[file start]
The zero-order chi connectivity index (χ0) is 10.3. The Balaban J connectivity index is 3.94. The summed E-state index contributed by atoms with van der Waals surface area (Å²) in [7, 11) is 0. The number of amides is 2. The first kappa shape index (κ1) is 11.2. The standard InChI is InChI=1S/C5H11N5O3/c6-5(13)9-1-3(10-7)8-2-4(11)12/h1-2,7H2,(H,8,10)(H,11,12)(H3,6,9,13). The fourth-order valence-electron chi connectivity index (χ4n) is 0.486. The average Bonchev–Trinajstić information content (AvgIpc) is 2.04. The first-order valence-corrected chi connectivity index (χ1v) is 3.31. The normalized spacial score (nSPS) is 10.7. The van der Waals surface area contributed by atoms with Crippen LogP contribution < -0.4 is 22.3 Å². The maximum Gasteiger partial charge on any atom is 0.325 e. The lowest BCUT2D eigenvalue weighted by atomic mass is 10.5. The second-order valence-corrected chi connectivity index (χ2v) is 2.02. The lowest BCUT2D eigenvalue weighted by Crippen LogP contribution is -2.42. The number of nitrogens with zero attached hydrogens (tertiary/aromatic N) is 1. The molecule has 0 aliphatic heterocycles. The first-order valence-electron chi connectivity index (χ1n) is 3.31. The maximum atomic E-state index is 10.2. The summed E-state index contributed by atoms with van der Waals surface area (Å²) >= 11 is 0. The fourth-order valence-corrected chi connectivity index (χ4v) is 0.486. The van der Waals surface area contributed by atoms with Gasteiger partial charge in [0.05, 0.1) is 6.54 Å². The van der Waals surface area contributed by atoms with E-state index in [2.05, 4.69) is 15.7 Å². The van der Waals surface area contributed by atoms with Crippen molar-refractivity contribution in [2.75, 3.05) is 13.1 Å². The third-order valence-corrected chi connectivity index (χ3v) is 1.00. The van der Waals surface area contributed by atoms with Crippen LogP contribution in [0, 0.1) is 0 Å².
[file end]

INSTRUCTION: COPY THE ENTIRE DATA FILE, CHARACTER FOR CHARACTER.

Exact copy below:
The zero-order chi connectivity index (χ0) is 10.3. The Balaban J connectivity index is 3.94. The summed E-state index contributed by atoms with van der Waals surface area (Å²) in [7, 11) is 0. The number of amides is 2. The first kappa shape index (κ1) is 11.2. The standard InChI is InChI=1S/C5H11N5O3/c6-5(13)9-1-3(10-7)8-2-4(11)12/h1-2,7H2,(H,8,10)(H,11,12)(H3,6,9,13). The fourth-order valence-electron chi connectivity index (χ4n) is 0.486. The average Bonchev–Trinajstić information content (AvgIpc) is 2.04. The first-order valence-corrected chi connectivity index (χ1v) is 3.31. The normalized spacial score (nSPS) is 10.7. The van der Waals surface area contributed by atoms with Crippen LogP contribution < -0.4 is 22.3 Å². The maximum Gasteiger partial charge on any atom is 0.325 e. The lowest BCUT2D eigenvalue weighted by atomic mass is 10.5. The second-order valence-corrected chi connectivity index (χ2v) is 2.02. The lowest BCUT2D eigenvalue weighted by Crippen LogP contribution is -2.42. The number of nitrogens with zero attached hydrogens (tertiary/aromatic N) is 1. The molecule has 0 aliphatic heterocycles. The first-order valence-electron chi connectivity index (χ1n) is 3.31. The maximum atomic E-state index is 10.2. The summed E-state index contributed by atoms with van der Waals surface area (Å²) >= 11 is 0. The fourth-order valence-corrected chi connectivity index (χ4v) is 0.486. The van der Waals surface area contributed by atoms with Gasteiger partial charge in [0.05, 0.1) is 6.54 Å². The van der Waals surface area contributed by atoms with E-state index in [2.05, 4.69) is 15.7 Å². The van der Waals surface area contributed by atoms with Crippen molar-refractivity contribution in [2.75, 3.05) is 13.1 Å². The third-order valence-corrected chi connectivity index (χ3v) is 1.00. The van der Waals surface area contributed by atoms with Crippen LogP contribution in [0, 0.1) is 0 Å².